Nurturing a love of nature

Bellview Elementary third-graders saw stream-dwelling insects up close, collected igneous and sedimentary rocks and identified local trees and plants Monday in Oredson-Todd Woods.

The hands-on science was part of Loving the Land, an outdoor education program sponsored by the Southern Oregon Land Conservancy. After the program wraps up Friday, more than 200 third-, fourth- and fifth-graders from Ashland will have seen the science concepts they learn at school applied in nature, said Michael Stringer, SOLC's development director.

"I think that kids need to be outdoors," Stringer said. "They learn science in the classroom and when they get outside they see it and hear it and touch it and smell it."

Students rotated through three activity stations located along the trails, exploring the water, rocks and plants with the help of trained volunteers.

At the Rock Hound station, students combed the banks of Hamilton Creek for rocks, which they brought to Travis Kelly, from the Jackson County Watermaster's Office, for help with identification and a close up look through a magnifying eyepiece.

"Ew, this looks like a brain," one girl exclaimed while squinting through the lens. "It looks like a squished brain."

The rock turned out to be volcanic in origin, part of some gravel used in stairs along the creek, Kelly explained.

Another student found a large dead insect — which Kelly identified as a caddis fly — during her search for rocks. She was a step ahead of the next station, where Stringer and Greg Wacker, from the Watermaster's Office, helped students find macroinvertebrates in the stream.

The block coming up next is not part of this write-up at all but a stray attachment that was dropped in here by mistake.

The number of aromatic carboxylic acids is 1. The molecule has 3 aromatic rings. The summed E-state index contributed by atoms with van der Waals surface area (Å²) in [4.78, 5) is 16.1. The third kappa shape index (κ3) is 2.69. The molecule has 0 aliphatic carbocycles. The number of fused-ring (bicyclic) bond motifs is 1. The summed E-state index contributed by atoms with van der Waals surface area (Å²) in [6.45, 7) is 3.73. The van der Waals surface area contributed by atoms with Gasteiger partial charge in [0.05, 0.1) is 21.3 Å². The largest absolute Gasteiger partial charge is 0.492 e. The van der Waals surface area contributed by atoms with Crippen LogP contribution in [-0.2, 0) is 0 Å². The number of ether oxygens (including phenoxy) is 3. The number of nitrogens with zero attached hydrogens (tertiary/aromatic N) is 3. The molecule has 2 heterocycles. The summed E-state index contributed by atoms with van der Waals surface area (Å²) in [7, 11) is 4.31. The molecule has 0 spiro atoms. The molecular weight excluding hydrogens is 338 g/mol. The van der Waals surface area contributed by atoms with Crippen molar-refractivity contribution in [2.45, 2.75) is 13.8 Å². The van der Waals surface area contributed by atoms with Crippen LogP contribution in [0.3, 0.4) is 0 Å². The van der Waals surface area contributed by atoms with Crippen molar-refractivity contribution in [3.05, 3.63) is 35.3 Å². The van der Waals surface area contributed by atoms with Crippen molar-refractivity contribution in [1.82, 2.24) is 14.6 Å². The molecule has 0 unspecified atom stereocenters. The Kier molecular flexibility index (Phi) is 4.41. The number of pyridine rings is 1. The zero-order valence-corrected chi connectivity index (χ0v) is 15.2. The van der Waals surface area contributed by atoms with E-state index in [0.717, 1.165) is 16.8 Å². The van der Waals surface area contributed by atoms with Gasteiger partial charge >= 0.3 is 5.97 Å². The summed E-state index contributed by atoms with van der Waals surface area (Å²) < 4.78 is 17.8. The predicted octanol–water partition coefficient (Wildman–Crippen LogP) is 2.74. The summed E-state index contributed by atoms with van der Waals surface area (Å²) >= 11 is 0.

"We got a water spider," one student announced after examining her net.

"I found a worm," another girl said. "And he squiggled."

At the next station, staying quiet was important in order to hear everything in the forest, retired teacher Sooney Viani told the students.

Viani identified plants and trees and had the students call for birds with a whistle. A mysterious squeaking sound in the canopy turned out to be two trees rubbing against each other.

Upon finding a Southern Oregon Land Conservancy sign on a tree, Viani explained how SOLC helped the city obtain a conservation easement to protect Oredson-Todd woods in perpetuity.

"When you grow up, and if you choose to have children and they have children, it could be that your grandchildren could come walk here because the woods will still be here," she told the students. "The woods will always be here for your enjoyment."

It's important that students investigate the outdoors and come up with their own conclusions about the natural world, said program coordinator EthelAnn Ackerman.

"I really enjoy seeing these children exploring out here each spring," she said. "I can almost see their minds growing as they wade in the creek, coming to me with all kinds of questions, ideas, and inquisitive looks."

The students seemed to enjoy the learning too, with plenty of questions for the educators and excited shrieks upon finding bugs.

Third-grader Gracie Logan said she learned what poison oak looks like.

"I like learning about stuff and getting into nature," she said. "I really like earth a lot, and nature is a part of earth."

McKenzie Moore said she found insects in the creek that she never would have noticed by just looking at the water.

"The thing I liked about Oredson-Todd woods is collecting the bugs and the rocks," she said.

Timothy Kai Cheval said he enjoyed discovering new rocks, including sandstone, quartz and granite.

"I had a really good time playing in the creek," he said.

The kids had fun while learning, Viani said, and her tree group really lent itself to being quiet and listening to nature.

"That was the idea," she said. "To open our ears and our eyes and feel the wind in our face and just be here. That's the beginning of loving the land."

Reach Kira Rubenthaler at 482-3456 ext. 225 or

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